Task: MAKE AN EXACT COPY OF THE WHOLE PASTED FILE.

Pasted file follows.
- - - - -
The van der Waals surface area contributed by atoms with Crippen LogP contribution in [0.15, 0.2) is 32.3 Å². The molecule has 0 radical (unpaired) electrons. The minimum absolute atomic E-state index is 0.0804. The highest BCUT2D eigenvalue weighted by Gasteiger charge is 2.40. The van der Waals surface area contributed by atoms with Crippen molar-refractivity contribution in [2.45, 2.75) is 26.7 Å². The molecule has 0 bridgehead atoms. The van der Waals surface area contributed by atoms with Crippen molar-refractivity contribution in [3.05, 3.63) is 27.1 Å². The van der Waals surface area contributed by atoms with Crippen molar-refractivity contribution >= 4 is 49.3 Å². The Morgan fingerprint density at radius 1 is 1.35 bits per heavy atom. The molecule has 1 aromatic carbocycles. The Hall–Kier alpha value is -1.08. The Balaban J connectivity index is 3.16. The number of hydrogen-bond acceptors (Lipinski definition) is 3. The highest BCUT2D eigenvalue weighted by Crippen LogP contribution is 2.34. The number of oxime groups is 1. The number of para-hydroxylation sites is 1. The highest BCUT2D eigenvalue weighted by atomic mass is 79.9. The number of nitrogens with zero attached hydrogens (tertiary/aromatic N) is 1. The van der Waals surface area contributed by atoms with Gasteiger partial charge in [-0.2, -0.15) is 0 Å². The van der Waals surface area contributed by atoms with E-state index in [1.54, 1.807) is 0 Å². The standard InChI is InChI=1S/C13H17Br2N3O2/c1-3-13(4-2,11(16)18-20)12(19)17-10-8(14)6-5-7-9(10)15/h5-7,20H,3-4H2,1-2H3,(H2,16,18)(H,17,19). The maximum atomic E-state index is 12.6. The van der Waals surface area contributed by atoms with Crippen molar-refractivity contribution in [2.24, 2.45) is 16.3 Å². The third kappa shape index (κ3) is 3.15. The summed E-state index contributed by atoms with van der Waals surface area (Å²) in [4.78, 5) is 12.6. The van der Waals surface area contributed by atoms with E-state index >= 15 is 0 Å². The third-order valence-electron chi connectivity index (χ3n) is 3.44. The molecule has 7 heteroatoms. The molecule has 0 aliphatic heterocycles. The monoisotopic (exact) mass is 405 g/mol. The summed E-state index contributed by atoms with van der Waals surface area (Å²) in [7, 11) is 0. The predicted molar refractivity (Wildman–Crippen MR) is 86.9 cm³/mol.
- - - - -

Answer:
The van der Waals surface area contributed by atoms with Crippen LogP contribution in [0.15, 0.2) is 32.3 Å². The molecule has 0 radical (unpaired) electrons. The minimum absolute atomic E-state index is 0.0804. The highest BCUT2D eigenvalue weighted by Gasteiger charge is 2.40. The van der Waals surface area contributed by atoms with Crippen molar-refractivity contribution in [2.45, 2.75) is 26.7 Å². The molecule has 0 bridgehead atoms. The van der Waals surface area contributed by atoms with Crippen molar-refractivity contribution in [3.05, 3.63) is 27.1 Å². The van der Waals surface area contributed by atoms with Crippen molar-refractivity contribution >= 4 is 49.3 Å². The Morgan fingerprint density at radius 1 is 1.35 bits per heavy atom. The molecule has 1 aromatic carbocycles. The Hall–Kier alpha value is -1.08. The Balaban J connectivity index is 3.16. The number of hydrogen-bond acceptors (Lipinski definition) is 3. The highest BCUT2D eigenvalue weighted by Crippen LogP contribution is 2.34. The number of oxime groups is 1. The number of para-hydroxylation sites is 1. The highest BCUT2D eigenvalue weighted by atomic mass is 79.9. The number of nitrogens with zero attached hydrogens (tertiary/aromatic N) is 1. The van der Waals surface area contributed by atoms with Gasteiger partial charge in [-0.2, -0.15) is 0 Å². The van der Waals surface area contributed by atoms with E-state index in [1.54, 1.807) is 0 Å². The standard InChI is InChI=1S/C13H17Br2N3O2/c1-3-13(4-2,11(16)18-20)12(19)17-10-8(14)6-5-7-9(10)15/h5-7,20H,3-4H2,1-2H3,(H2,16,18)(H,17,19). The maximum atomic E-state index is 12.6. The van der Waals surface area contributed by atoms with Crippen molar-refractivity contribution in [2.24, 2.45) is 16.3 Å². The third kappa shape index (κ3) is 3.15. The summed E-state index contributed by atoms with van der Waals surface area (Å²) in [4.78, 5) is 12.6. The van der Waals surface area contributed by atoms with E-state index >= 15 is 0 Å². The third-order valence-electron chi connectivity index (χ3n) is 3.44. The molecule has 7 heteroatoms. The molecule has 0 aliphatic heterocycles. The monoisotopic (exact) mass is 405 g/mol. The summed E-state index contributed by atoms with van der Waals surface area (Å²) in [7, 11) is 0. The predicted molar refractivity (Wildman–Crippen MR) is 86.9 cm³/mol.